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A tree-like Bayesian structure learning algorithm for small-sample datasets from complex biological model systems.

Yin W, Garimalla S, Moreno A, Galinski MR, Styczynski MP - BMC Syst Biol (2015)

Bottom Line: We also develop and demonstrate an integrated resampling-based approach to the reduction of variable space for the learning of the network.We demonstrate that by starting from effective and efficient approaches for creating classifiers, we can identify interesting tree-like network structures with significant ability to capture the relationships in the training data.This approach represents a promising strategy for inferring networks with high positive predictive value under the constraint of small numbers of samples, meeting a need that will only continue to grow as more high-throughput studies are applied to complex model systems.

View Article: PubMed Central - PubMed

Affiliation: Key Laboratory for Biomedical Engineering of Education Ministry, Department of Biomedical Engineering, Zhejiang University, Hangzhou, P. R. China. wwyin@mail.zju.edu.cn.

ABSTRACT

Background: There are increasing efforts to bring high-throughput systems biology techniques to bear on complex animal model systems, often with a goal of learning about underlying regulatory network structures (e.g., gene regulatory networks). However, complex animal model systems typically have significant limitations on cohort sizes, number of samples, and the ability to perform follow-up and validation experiments. These constraints are particularly problematic for many current network learning approaches, which require large numbers of samples and may predict many more regulatory relationships than actually exist.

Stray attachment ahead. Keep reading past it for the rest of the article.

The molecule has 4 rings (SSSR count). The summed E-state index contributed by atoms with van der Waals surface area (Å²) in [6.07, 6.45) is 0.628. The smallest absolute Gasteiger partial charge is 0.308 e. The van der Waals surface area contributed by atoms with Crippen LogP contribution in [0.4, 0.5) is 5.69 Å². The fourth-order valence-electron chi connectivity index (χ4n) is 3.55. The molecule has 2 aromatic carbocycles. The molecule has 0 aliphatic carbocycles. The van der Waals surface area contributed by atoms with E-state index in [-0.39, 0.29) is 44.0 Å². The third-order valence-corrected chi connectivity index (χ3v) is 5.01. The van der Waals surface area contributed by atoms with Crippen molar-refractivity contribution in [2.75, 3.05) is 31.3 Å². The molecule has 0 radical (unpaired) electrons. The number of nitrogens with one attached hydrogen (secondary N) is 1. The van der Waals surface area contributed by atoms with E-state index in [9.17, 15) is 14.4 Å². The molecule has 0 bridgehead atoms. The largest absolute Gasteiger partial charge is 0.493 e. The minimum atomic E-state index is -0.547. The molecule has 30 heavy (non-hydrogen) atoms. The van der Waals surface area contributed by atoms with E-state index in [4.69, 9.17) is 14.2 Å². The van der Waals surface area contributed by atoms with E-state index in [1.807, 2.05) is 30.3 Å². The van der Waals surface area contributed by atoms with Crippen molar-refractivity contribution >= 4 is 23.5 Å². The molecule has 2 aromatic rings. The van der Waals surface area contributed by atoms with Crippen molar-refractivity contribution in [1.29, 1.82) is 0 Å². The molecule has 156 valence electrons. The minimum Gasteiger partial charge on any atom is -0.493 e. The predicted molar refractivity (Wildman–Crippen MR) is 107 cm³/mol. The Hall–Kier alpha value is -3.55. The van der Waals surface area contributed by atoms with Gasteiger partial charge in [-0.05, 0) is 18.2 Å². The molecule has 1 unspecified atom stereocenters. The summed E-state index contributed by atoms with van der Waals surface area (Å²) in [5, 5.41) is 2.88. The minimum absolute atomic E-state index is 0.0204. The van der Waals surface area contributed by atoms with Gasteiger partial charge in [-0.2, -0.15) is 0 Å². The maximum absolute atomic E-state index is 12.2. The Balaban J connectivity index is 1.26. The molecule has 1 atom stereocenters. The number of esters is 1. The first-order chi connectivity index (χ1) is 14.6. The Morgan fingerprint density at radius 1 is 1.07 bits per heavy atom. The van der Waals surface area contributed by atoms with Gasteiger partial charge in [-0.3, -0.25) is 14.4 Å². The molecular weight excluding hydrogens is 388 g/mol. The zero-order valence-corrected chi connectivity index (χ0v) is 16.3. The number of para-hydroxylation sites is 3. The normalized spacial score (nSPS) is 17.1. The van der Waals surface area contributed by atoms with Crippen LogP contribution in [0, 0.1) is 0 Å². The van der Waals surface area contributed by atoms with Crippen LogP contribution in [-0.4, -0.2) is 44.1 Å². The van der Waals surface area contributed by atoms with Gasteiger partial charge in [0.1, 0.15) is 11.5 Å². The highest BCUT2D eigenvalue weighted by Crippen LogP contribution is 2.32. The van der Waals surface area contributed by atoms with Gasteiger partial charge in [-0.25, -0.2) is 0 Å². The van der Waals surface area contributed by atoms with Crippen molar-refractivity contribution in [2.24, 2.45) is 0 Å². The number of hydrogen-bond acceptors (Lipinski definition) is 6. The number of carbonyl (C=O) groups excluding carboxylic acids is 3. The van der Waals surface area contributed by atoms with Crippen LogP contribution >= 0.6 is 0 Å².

Results: Here, we test the idea that by leveraging the accuracy and efficiency of classifiers, we can construct high-quality networks that capture important interactions between variables in datasets with few samples. We start from a previously-developed tree-like Bayesian classifier and generalize its network learning approach to allow for arbitrary depth and complexity of tree-like networks. Using four diverse sample networks, we demonstrate that this approach performs consistently better at low sample sizes than the Sparse Candidate Algorithm, a representative approach for comparison because it is known to generate Bayesian networks with high positive predictive value. We develop and demonstrate a resampling-based approach to enable the identification of a viable root for the learned tree-like network, important for cases where the root of a network is not known a priori. We also develop and demonstrate an integrated resampling-based approach to the reduction of variable space for the learning of the network. Finally, we demonstrate the utility of this approach via the analysis of a transcriptional dataset of a malaria challenge in a non-human primate model system, Macaca mulatta, suggesting the potential to capture indicators of the earliest stages of cellular differentiation during leukopoiesis.

Conclusions: We demonstrate that by starting from effective and efficient approaches for creating classifiers, we can identify interesting tree-like network structures with significant ability to capture the relationships in the training data. This approach represents a promising strategy for inferring networks with high positive predictive value under the constraint of small numbers of samples, meeting a need that will only continue to grow as more high-throughput studies are applied to complex model systems.